Pinterest and Copyrights

Pinterest and Copyrights

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A client of ours emailed us this week about copyrights and using Pinterest.  An avid and successful Pinner, she was quite concerned after reading an article describing a truly unfortunate situation.

In the article, a blogger describes how she made the unwitting mistake of using an image she found randomly on Google on her website.  The photographer who took the picture came across her site and the end result was a copyright infringement lawsuit.

Needless to say, our client was a little spooked and wanted to make sure she was doing everything above board.

This was certainly a hard way to learn a very valuable lesson and this blogger is providing immense value to the internet community by sharing her story. We can all learn from this mistake.

Fortunately, there’s also no reason to panic.

Don’t Just Google It

The first thing to note, based on her own account, is that this blogger found the image on Google and used it on her site without permission.  She then shared her blog across multiple social media channels, which populated the “stolen” image.  I can completely understand why she thought this was OK.  It seems like “everyone is doing it” and if anyone did say anything she could just take it down.  We have had to advise many clients about appropriate image use.  Googling a random image and using it for your own on-line channels is never OK.

Avoiding Copyright Infringements

However, when you are sharing information/content in the way of pins and the like on social media, the practices are a little looser.  It doesn’t mean caution is thrown to the wind, but sharing is generally a widespread practice and goes fine as long as you remember these few helpful tips:

1. When you share or pin content from a website that is not your own, let the post/pin (along with the image that populates) track back to the original website.

For example, as you can see in the image below, this Pin from is from the original source.
Pinterest and Copyright Image from a Pin
By repinning or pinning this image from their website, we are not taking credit for the content or using the image to promote our own work.  We’re sharing so that others can visit their site to explore this content further.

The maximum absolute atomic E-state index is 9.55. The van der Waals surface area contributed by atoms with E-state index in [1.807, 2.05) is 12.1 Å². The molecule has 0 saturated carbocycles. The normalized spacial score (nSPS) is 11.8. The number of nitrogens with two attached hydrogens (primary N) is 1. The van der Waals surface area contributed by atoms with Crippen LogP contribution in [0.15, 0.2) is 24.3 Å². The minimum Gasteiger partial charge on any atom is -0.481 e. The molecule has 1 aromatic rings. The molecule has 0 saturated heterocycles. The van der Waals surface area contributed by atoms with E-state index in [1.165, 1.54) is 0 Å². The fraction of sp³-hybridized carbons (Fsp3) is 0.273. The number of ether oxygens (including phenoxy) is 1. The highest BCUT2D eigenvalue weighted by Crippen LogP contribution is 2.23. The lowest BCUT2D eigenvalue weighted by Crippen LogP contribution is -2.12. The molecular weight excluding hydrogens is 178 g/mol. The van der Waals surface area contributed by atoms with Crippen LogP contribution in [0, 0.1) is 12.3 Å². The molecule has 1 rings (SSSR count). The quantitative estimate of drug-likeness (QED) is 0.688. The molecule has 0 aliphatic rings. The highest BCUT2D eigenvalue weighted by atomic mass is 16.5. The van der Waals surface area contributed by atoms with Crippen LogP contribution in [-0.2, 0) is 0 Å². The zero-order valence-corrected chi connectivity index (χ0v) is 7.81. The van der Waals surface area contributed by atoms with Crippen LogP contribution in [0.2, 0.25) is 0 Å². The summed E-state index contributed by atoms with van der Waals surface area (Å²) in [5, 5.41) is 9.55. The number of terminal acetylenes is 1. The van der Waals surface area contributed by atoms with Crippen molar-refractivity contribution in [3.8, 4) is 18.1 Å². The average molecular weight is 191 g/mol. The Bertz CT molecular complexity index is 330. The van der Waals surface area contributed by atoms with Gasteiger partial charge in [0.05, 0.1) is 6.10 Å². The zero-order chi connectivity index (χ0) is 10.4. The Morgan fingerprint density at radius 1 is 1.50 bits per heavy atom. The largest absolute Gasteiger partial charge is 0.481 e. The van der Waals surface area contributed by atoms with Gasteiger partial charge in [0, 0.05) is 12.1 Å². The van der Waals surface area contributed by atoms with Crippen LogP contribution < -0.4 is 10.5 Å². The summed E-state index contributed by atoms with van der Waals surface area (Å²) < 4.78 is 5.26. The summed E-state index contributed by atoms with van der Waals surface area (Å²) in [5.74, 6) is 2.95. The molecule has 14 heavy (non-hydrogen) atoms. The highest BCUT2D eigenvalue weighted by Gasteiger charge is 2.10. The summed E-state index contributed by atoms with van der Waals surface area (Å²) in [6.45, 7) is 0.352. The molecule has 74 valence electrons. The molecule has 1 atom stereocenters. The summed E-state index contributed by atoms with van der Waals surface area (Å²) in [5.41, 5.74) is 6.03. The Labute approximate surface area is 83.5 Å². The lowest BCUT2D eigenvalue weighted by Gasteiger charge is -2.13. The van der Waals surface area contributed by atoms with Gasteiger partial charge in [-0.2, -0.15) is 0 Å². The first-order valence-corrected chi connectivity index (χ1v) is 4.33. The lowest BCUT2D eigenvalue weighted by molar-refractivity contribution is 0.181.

2.  Only use purchased, licensed, or copyright-free photos OR your own photos on your website, blog, or social media posts that don’t include a URL back to the original source.
Here are some awesome free sources for images, in case you’re wondering where to look:
By the way, while not free, we use Shutterstock for our image sources because of the enormous selection and quality.
3.  Always get written permission to use stand alone images that are not your own or not from an open domain source.  It’s then recommended to name your source and give the author credit for their work.

Play It Extra Safe

As an extra layer of precaution, only pin from sites who have made it easy to share.  You’ll know who they are by looking for the “Share This” or “Add This” buttons.

It’s also important to review the policies of the sites you’re using for sharing.  Pinterest sums it up pretty succinctly: “Don’t infringe anyone’s intellectual property, privacy or other rights.”

Lastly, when in doubt, don’t use the image or consult with a legal expert.

Happy Pinning

So, again, don’t panic or close your Pinterest account yet.  Just keep in mind that sharing is fantastic, but using other’s photos without permission for your own promotion is not.

-Jenny Green, Co-Owner @ Fisher Green Creative,
* Disclosure: This article is for informational purposes only and is not to be considered legal advice.

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